March 9, 2016 / 9:09 PM / 2 years ago

Criminals in Bangladesh heist likely studied bank's inner workings

The corner stone of The New York Federal Reserve Bank is seen in New York's financial district March 25, 2015. The Federal Reserve should remain on track to raise interest rates later this year despite the U.S. economy's weak start to the year and a stock market sell-off this week, two Fed officials said on Thursday. REUTERS/Brendan McDermid - RTR4V0ES

BOSTON (Reuters) - The perpetrators of a $100 million digital heist at Bangladesh’s central bank had deep knowledge of the institution’s internal workings, likely gained by spying on bank workers, security experts said.

Unknown hackers breached Bangladesh Bank in early February, stole credentials for payment transfers and then ordered transfers out of a Federal Reserve Bank of New York account held by Bangladesh Bank, according to Bangladesh Bank officials.

Bangladesh government officials blamed the Fed for the attack when they disclosed the loss. The New York Fed responded on Tuesday saying there was no evidence its systems were compromised in the attack, one of the biggest bank thefts in history.

The Fed said it followed normal procedures when responding to requests that appeared to be from Bangladesh Bank, which were made and authenticated over SWIFT. Belgian-based SWIFT, a member-owned cooperative that banks use for account transfer requests and other secure messages, declined to comment on specifics of the case.

Security experts said that to pull off the attack, cyber criminals had to first gather information about Bangladesh Bank’s procedures for ordering transfers, so that the fraudulent requests would not raise red flags.

In addition to stealing credentials for processing transfers, the hackers likely spied on Bangladesh Bank staff to get a deep understanding of the central bank’s operations, according to experts in banking fraud.

Kayvan Alikhani, a senior director with security firm RSA, said that in addition to user names and passwords for accessing SWIFT, the hackers likely needed to obtain cryptographic keys that authenticated the senders.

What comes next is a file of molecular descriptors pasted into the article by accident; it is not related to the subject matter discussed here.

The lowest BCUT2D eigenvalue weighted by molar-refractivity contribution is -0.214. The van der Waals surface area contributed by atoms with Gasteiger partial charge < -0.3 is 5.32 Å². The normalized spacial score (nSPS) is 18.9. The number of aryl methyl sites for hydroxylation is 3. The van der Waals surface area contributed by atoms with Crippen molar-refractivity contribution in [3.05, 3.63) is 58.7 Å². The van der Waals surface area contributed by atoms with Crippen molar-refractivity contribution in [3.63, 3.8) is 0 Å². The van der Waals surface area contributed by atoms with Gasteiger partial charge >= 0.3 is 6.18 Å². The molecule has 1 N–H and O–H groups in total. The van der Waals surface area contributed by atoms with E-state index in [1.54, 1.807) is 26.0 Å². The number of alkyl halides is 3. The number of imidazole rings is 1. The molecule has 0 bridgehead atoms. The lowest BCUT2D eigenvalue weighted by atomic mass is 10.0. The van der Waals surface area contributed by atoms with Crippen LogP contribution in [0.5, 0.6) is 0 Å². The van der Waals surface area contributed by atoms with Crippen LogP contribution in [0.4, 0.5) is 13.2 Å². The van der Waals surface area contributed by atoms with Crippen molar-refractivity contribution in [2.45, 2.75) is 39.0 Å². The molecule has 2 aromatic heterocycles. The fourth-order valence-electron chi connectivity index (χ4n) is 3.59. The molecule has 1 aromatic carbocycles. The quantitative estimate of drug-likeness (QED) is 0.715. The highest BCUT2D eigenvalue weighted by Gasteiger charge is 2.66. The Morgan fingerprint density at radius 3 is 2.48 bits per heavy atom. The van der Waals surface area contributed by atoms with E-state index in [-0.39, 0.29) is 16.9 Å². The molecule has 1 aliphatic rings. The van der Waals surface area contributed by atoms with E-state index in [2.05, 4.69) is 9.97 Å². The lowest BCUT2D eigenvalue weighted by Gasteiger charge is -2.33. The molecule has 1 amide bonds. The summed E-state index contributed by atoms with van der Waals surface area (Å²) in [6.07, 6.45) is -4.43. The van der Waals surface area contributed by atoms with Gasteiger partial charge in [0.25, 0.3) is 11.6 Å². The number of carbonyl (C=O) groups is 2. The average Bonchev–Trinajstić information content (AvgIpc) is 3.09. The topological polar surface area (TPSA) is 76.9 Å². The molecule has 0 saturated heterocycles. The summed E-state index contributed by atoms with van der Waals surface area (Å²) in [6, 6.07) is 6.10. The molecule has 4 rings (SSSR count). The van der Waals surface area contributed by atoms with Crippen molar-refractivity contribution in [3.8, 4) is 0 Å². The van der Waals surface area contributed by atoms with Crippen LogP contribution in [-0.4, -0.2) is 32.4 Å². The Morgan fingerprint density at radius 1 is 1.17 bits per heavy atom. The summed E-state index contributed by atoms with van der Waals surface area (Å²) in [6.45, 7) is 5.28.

Such certificates can be copied and used by impostors if they are not properly secured, he said.

“You are only as good as your weakest link when getting access to the SWIFT network and doing a transfer,” Alikhani said.

In a round of robberies disclosed last year, a group dubbed the Carbanak gang hacked into a number of banks around the world, seized control of computers that access SWIFT, then ordered fraudulent transfers.

They siphoned money through SWIFT after observing how bank employees crafted their messages so they could follow correct protocols, said Juan Guerrero, a researcher with Kaspersky Lab, which studied the campaign.

”The genius of the attacker in the Carbanak case is taking the time to learn directly from the victim and thus bypass fraud prevention measures through sheer mimicry,” Guerrero told Reuters.

Another hacking method that could have been used is known as “social engineering,” where attackers play on human psychology to manipulate victims.

They get that information by hacking email accounts of employees who process transfers, said Tom Kellermann, a former member of the World Bank’s security team.

“They sit and watch regular communications to understand when somebody would be most receptive to a specially crafted social-engineering email instructing them to make the transfer,” said Kellermann, now chief executive of investment firm Strategic Cyber Ventures.

Reporting by Jim Finkle; Editing by Jonathan Weber and Phil Berlowitz

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